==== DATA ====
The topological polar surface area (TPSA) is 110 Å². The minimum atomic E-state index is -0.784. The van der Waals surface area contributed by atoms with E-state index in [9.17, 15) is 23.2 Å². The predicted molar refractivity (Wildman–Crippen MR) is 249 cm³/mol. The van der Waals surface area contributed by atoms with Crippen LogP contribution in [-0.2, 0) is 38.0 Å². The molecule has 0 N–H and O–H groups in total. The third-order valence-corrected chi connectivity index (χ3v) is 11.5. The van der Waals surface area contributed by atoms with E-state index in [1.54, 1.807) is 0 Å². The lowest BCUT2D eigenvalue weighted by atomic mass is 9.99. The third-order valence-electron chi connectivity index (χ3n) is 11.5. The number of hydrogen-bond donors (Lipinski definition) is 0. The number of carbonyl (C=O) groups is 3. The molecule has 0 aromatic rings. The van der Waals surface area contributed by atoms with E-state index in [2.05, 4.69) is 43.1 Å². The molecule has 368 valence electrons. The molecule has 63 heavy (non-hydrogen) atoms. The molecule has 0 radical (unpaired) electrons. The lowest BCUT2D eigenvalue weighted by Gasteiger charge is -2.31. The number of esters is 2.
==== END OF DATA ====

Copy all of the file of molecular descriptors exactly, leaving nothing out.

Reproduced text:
The topological polar surface area (TPSA) is 110 Å². The minimum atomic E-state index is -0.784. The van der Waals surface area contributed by atoms with E-state index in [9.17, 15) is 23.2 Å². The predicted molar refractivity (Wildman–Crippen MR) is 249 cm³/mol. The van der Waals surface area contributed by atoms with Crippen LogP contribution in [-0.2, 0) is 38.0 Å². The molecule has 0 N–H and O–H groups in total. The third-order valence-corrected chi connectivity index (χ3v) is 11.5. The van der Waals surface area contributed by atoms with E-state index in [1.54, 1.807) is 0 Å². The lowest BCUT2D eigenvalue weighted by atomic mass is 9.99. The third-order valence-electron chi connectivity index (χ3n) is 11.5. The number of hydrogen-bond donors (Lipinski definition) is 0. The number of carbonyl (C=O) groups is 3. The molecule has 0 aromatic rings. The van der Waals surface area contributed by atoms with E-state index in [2.05, 4.69) is 43.1 Å². The molecule has 368 valence electrons. The molecule has 63 heavy (non-hydrogen) atoms. The molecule has 0 radical (unpaired) electrons. The lowest BCUT2D eigenvalue weighted by Gasteiger charge is -2.31. The number of esters is 2.